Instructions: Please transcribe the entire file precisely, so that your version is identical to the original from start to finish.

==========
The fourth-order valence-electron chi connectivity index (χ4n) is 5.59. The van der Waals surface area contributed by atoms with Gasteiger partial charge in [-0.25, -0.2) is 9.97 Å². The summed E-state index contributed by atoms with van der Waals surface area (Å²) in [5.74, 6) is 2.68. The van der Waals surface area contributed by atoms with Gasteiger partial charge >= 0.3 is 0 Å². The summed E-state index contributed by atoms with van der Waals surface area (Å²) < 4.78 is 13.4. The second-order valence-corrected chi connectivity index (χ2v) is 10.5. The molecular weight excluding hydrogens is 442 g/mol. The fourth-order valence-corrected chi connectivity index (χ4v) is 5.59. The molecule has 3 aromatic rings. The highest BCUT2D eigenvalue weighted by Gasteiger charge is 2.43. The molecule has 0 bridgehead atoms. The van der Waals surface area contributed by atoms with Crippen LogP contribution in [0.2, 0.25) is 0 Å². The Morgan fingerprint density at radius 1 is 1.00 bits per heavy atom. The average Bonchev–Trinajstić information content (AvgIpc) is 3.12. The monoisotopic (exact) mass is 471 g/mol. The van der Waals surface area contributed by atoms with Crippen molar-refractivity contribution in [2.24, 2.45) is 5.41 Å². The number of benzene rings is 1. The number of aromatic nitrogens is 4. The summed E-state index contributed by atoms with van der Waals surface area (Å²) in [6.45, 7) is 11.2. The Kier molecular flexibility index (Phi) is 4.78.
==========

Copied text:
The fourth-order valence-electron chi connectivity index (χ4n) is 5.59. The van der Waals surface area contributed by atoms with Gasteiger partial charge in [-0.25, -0.2) is 9.97 Å². The summed E-state index contributed by atoms with van der Waals surface area (Å²) in [5.74, 6) is 2.68. The van der Waals surface area contributed by atoms with Gasteiger partial charge >= 0.3 is 0 Å². The summed E-state index contributed by atoms with van der Waals surface area (Å²) < 4.78 is 13.4. The second-order valence-corrected chi connectivity index (χ2v) is 10.5. The molecular weight excluding hydrogens is 442 g/mol. The fourth-order valence-corrected chi connectivity index (χ4v) is 5.59. The molecule has 3 aromatic rings. The highest BCUT2D eigenvalue weighted by Gasteiger charge is 2.43. The molecule has 0 bridgehead atoms. The van der Waals surface area contributed by atoms with Crippen LogP contribution in [0.2, 0.25) is 0 Å². The Morgan fingerprint density at radius 1 is 1.00 bits per heavy atom. The average Bonchev–Trinajstić information content (AvgIpc) is 3.12. The monoisotopic (exact) mass is 471 g/mol. The van der Waals surface area contributed by atoms with Crippen molar-refractivity contribution in [2.24, 2.45) is 5.41 Å². The number of benzene rings is 1. The number of aromatic nitrogens is 4. The summed E-state index contributed by atoms with van der Waals surface area (Å²) in [6.45, 7) is 11.2. The Kier molecular flexibility index (Phi) is 4.78.